Bio-Based World News is always keen to report the industry’s latest sustainable packaging solutions, this is the most innovative development making news in the bio-based space. Bioengineers at The University of Nottingham have been trialling how to use shrimp shells to make biodegradable shopping bags. This will be a green alternative to oil-based plastic and become a new food packaging material to extend a product's shelf life. The new material is hoped to be optimised by Egypt because their waste management is one of the country’s biggest challenges. Bio-based plastic made from plants are not a feasible option for Egypt with increased competition for food crops. However, prawn shells are a more viable option to turn their waste management problem into a sustainable solution. Dr Nicola Everitt from the Faculty of Engineering at Nottingham has proposed that if the idea is a success in this region then there is the possibility to approach UK packaging manufacturers with the new product.
In Egypt, food is one of the biggest waste disposal problems. It is normal to see food rubbish mount up in illegal dump sites down the street. Now the country will be able to clean up their streets whilst cleaning up their poor sustainability efforts. The environmentally friendly bags are also biodegradable and greener than plastic which is made from oil and takes more energy to manufacture.
“Non-degradable plastic packaging is causing environmental and public health problems in Egypt, including contamination of water supplies which particularly affects living conditions of the poor,” explains Dr Everitt.
The research is being carried out to produce an innovative biopolymer nanocomposite material which is degradable, affordable and suitable for shopping bags and food packaging. Chitosan is a man-made polymer derived from the organic compound chitin, which is extracted from shrimp shells, first using acid (to remove the calcium carbonate “backbone” of the crustacean shell) and then alkali (to produce the long molecular chains which make up the biopolymer). The dried chitosan flakes can then be dissolved into solution and polymer film made by conventional processing techniques. Chitosan was chosen because it is a promising biodegradable polymer already used in pharmaceutical packaging due to its antimicrobial, antibacterial and biocompatible properties. The second strand of the project is to develop an active polymer film that absorbs oxygen.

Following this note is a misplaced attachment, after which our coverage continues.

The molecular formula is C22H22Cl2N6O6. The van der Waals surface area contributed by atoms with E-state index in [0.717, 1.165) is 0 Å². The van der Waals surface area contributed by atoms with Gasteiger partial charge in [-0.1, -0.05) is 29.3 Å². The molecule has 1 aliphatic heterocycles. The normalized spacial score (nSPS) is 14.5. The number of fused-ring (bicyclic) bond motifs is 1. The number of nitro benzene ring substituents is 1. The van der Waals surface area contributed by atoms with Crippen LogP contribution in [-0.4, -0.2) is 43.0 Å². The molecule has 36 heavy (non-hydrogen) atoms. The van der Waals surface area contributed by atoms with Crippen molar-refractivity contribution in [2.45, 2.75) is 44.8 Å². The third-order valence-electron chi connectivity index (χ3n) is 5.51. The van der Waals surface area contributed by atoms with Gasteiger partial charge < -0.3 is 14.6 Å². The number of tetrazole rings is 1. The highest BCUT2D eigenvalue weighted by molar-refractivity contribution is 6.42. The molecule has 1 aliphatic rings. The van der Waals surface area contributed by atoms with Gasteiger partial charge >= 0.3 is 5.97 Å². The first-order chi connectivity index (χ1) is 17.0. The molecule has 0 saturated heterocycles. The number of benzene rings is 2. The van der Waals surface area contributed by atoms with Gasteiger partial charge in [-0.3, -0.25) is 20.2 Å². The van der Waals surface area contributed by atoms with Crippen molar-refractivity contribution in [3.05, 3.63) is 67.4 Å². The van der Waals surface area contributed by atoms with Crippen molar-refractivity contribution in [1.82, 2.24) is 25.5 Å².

Dr Everitt also said: “Use of a degradable biopolymer made of prawn shells for carrier bags would lead to lower carbon emissions and reduce food and packaging waste accumulating in the streets or at illegal dump sites. It could also make exports more acceptable to a foreign market within a 10-15-year time frame. All priorities at a national level in Egypt.”
Additionally, this future generation food packaging could have the ability to enhance food shelf life with high efficiency and low energy consumption, making a positive impact on food wastage in many countries.
The project is sponsored by the Newton Fund and the Newton-Mosharafa Fund grant and is one of 13 Newton-funded collaborations for The University of Nottingham. The collaborations are designed to tackle community issues through science and innovation, with links formed with countries such as Brazil, Egypt, Philippines and Indonesia. Since the Newton Fund was established in 2014, the University has been awarded a total of £4.5m in funding.
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